Friday, January 16, 2009

U.S. Auto Bailout Forces Canada's Hand


Canada has agreed to a C$4 billion bailout of its auto industry, demonstrating the radiating consequences of the U.S.-origin crisis but also of the U.S. government's response to the crisis. Although Prime Minister Stephen Harper had previously resisted such a bailout, passage of an auto bailout plan in December in the U.S. seems to have forced Harper's hand.

Auto manufacturing, especially for the U.S. "Big Three" of General Motors, Chrysler, and Ford, is the biggest sector of Canada's manufacturing sector and a substantial portion of its overall economy. In fact, the Canadian auto industry makes up a larger portion of Canada's economy than the auto industry does in the U.S. In recent years, the Canadian province of Ontario has overtaken Michigan as the largest auto industry in North America.

When U.S. policymakers agreed to a $17.4 billion deal for the U.S. auto industry in December, there were indications that the Big Three would downsize operations in Canada and move to the U.S. unless a similar emergency loan program was enacted by the Canadian government. Auto jobs, including manufacturers and suppliers, number 400,000 in Ontario alone, and the Canadian government agreed on its own bailout plan shortly after the U.S. plan was finalized.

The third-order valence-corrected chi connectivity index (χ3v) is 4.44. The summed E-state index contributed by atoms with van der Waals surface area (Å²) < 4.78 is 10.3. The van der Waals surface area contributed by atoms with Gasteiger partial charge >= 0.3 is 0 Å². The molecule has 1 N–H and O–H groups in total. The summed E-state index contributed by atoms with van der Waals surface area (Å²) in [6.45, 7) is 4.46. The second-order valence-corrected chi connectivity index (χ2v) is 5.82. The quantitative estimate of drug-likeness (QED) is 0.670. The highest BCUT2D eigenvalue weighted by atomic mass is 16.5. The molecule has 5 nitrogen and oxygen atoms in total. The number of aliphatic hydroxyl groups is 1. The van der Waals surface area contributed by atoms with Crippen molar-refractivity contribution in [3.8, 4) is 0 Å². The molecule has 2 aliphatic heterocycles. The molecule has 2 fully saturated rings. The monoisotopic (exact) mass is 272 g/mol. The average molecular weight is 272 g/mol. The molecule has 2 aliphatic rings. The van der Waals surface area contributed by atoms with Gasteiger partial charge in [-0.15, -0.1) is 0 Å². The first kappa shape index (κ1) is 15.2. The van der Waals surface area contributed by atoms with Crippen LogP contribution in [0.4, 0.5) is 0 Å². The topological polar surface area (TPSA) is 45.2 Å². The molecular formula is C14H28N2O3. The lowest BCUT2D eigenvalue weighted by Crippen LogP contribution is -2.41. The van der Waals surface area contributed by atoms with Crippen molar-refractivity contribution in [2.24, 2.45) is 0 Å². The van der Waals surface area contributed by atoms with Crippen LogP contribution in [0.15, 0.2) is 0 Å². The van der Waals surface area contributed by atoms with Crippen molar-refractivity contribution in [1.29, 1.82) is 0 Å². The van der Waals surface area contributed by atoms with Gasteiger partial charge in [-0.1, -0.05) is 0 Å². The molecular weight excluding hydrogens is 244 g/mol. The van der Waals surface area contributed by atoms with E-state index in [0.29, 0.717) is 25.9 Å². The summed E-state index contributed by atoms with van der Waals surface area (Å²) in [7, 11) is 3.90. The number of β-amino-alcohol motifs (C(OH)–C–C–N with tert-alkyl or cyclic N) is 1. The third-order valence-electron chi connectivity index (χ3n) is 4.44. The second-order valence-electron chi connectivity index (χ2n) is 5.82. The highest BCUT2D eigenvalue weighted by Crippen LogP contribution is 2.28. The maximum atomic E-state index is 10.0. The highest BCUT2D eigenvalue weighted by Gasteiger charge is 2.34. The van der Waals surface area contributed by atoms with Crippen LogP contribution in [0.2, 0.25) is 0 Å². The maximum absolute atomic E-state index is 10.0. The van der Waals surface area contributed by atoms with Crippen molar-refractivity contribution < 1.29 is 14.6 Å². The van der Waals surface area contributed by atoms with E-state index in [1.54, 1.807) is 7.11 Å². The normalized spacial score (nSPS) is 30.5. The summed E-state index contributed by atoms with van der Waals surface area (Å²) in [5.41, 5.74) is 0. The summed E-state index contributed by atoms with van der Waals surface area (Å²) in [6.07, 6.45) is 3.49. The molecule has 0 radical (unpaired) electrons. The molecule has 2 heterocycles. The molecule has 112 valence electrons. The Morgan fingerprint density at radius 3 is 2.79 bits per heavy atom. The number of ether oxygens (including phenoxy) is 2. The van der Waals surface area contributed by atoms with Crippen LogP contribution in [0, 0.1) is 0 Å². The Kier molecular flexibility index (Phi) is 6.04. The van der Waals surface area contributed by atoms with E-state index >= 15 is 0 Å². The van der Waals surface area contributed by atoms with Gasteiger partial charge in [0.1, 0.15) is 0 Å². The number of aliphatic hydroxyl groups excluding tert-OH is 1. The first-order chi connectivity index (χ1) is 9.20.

The Canadian package, in response to U.S. action, illustrates the collateral consequences of even domestic rescue packages. In the fallout of the global financial crisis, large government bailouts may force other nations to act in order to retain their industry's comparative advantage. 

The Canadian auto industry, of which 90 percent is destined for export, has also seen its healthcare comparative advantage erode in the past several years. The transfer of the U.S. automakers' healthcare programs to a joint trust run by the United Auto Workers (UAW) union last year had already weakened Canada's advantage of nationalized healthcare.

The Canadian auto bailout, which will come from the federal government and the province of Ontario, will stipulate that Canada retain its 20% share of overall North American production. In the case of GM, the bailout loans will be made in exchange for company stock, and Chrysler will put up its Canadian assets as collateral for the loans.

1. Is it sustainable for countries to match or exceed the bailout programs of other countries in order to retain a competitive environment?
2. What will be the long-term effect of the auto bailout on the U.S. industry?

1 comment:

The Intellectual Redneck said...

The Bail Out Game
There is is new web based game called the "Bail Out Game." It has you driving a truck load of money around a Monopoly like board while you make decisions about what companies to bail out. Economic events like stock market drops often occur. This would be hilarious if it didn't so closely resemble reality. You can play it here. Have fun while the money lasts